- A Zero-delay USB encoder - ebay
- A set of Sanwa translucent 24mm arcade buttons - ebay
- Larger buttons will mean increased dimensions of the arcade machine - keeping buttons small keeps the design compact
- A set of #4 and #5 wood screws - most hardware store sell these as part of an assorted set
- A power wall adapter rated at least 2 amps to accommodate all the components of the arcade machine
- A 3D printer, PLA filament of your choice and a Micro-USB cable
- Lastly, a set of suitable screw drivers
There are several articles on the web about installing Retropie to the SD card and this topic will not be elaborated on in this IBLE.
In this project, I have installed the Vanilla version on this operating system on a dedicated SD card as it aligns with my project goals.
Step 4: Designing the LCD-Pi Case
I had to make many number of measurements after mounting the LCD touchscreen on the Pi. Then I used these measurement and designed the Pi case using Google SketchUp to accommodate the entire Pi-LCD sub-assembly. Going by the design guidelines I had laid out for myself, the case was broken down to smaller units so that they could be redesigned individually if needed and the 3D printing effort could be distributed across multiple printers based on how large or small the each part is.
Verifying solidity of the parts before 3D printing
From the pictures you can see that the parts appear transparent and in different colors. This is my way to ensure that the part that I have designed is solid and has a valid volume.
In Google Sketch up, you can combine all sides of an individual part into a single group. When the part is clean, without any hidden lines or incomplete edges, Sketchup computes and displays a valid volume when the sides are grouped. If you don't see a volume, the part may appear solid, but may not be sliced correctly when printed.
If the part is opaque, then it's not always easy to see what's causing it to not have a solid volume. One way to get around this issue is to make every side of the part transparent before you finally group them into a single group. You can select the "Glass and Mirrors" materials from the materials bar and set the material of the part to different shades of transparent glass.
Making the part transparent allows you to see inside of it and delete all the hidden edges or detect incompletely drawn lines that do not meet to form complete corners.
Note that, setting the part material to Glass or Mirrors does not impact how the part is finally converted to GCODE for 3D printing.
Step 5: Prototype Parts and Initial Assembly
When I started out with the printing process, the larger parts like the LCD face trim was printed out on the Printrbot SimpleMetal. Unfortunately, this printer decided to hang up it's boots and not auto-home anymore despite applying all the known fixes to eliminate the problem. Therefore, I decided to bring in the Creality CR-10 that has a great reputation of printing small and large parts.
Because my Pi case was composed of multiple parts, I was able to print out the smaller ones on the Monoprice Mini and keep the project moving before the CR-10 got to my door 4 weeks later!
Most parts in Black were output by the Mini, and the White and Red parts (with exception to the poor quality LCD face trim from the Printrbot) were printed out in the CR-10.
The pictures show the mock up of the LCD face trim and the different sides of the Pi case. The Pi is flipped over because it represents the position when the LCD shield is mounted on to it.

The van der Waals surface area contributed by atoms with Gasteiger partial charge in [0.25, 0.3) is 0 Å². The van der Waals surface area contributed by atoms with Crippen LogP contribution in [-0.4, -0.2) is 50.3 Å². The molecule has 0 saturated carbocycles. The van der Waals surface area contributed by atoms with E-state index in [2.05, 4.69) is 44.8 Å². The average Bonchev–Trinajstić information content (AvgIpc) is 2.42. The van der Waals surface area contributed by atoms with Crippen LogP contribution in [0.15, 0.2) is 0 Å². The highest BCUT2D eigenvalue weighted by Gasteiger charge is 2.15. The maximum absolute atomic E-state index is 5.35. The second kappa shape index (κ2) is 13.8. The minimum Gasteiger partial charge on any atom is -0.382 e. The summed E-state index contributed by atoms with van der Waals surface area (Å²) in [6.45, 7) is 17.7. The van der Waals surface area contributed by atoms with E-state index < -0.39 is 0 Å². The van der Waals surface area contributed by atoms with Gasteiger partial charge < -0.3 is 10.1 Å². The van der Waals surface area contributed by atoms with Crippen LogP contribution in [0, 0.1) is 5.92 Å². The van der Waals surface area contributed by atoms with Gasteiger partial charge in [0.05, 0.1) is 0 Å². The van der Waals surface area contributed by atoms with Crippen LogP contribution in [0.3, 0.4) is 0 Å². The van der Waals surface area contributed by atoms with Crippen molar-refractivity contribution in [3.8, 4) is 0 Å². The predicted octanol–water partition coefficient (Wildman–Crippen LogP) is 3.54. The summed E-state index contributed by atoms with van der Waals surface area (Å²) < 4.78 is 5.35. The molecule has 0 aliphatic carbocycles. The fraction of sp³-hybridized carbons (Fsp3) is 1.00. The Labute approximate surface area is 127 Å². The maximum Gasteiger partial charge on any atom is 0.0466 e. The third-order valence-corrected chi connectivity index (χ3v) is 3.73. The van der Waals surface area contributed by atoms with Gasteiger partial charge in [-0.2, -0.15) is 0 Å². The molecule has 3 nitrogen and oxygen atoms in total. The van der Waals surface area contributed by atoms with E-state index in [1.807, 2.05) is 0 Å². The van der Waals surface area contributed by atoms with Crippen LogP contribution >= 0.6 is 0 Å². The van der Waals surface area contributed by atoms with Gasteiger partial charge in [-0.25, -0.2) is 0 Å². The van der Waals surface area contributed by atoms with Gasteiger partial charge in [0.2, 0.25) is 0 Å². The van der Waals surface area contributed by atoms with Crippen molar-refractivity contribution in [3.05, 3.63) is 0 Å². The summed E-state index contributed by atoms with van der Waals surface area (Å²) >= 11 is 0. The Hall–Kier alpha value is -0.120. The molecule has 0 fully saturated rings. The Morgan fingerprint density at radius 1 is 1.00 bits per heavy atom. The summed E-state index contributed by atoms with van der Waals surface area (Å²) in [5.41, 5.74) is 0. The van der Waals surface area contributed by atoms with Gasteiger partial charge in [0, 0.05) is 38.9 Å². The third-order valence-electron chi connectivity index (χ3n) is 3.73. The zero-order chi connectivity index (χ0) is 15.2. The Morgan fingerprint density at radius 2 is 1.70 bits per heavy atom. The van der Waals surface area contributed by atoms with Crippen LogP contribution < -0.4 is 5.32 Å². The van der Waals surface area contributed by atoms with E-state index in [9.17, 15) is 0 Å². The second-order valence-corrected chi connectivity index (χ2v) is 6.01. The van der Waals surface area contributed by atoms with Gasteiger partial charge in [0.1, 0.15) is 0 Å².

Printing out the sides in White helped greatly in marking out the corrections in the design that I applied to subsequent prints that lead to the first functional LCD-Pi case.
I used #4 and #5 wood screws to assemble the case together. The #4 screws were accommodated by 1.0 mm holes and #5, with 1.3 mm holes built into the design.
Step 6: Merging Elements and Printing the Solid LCD-Pi Case
With all the design corrections applied during the prototyping stage, it was time to reduce the case down to just two parts - the White rear panel would stay as separate and detachable while the rest of the individual parts would be merged into a single box that forms the case.
As shown in the final rendering of the solid part, I decided to retain additional holes that were originally meant to hold each of the individual sides together during prototyping. These additional holes, both top and bottom could be adapted to mount the Pi on a steady mounting surface such as the topside or underside of a shelf or on a bracket that would extend out of the wall surface.
The rear panel in White offers the facility to switch SD cards to boot differently based on what the Pi might be used for. I put in the extra vents because the business end of the Pi would be largely obscured by the touchscreen once it was mounted which means the board would need some additional venting for better cooling.
Unlike the prototype, I decided to make the case in Red PLA because I had a couple of unused rolls of these lying around. The rear panel in White would provide a good contrast in the final assembly.
I had received the CR-10 by this time, and the LCD case was the first part to be assigned to this printer.
NOTE ON PRINT SETTINGS
My personal preference - larger the part, the slower the speed! Therefore, I stick with a standard print speed of 50 mm/second.
Why? The larger the part, the greater the risk of failure if the print is rushed through. Not only does this translate to waste of material, but most importantly a humongous waste of time. The print time for this LCD case was about 4.5 hours. Imagine this print started to look terrible after 1 hour just because I decided to jam the print out at twice the speed to bring the print time down from 4.5 to 2!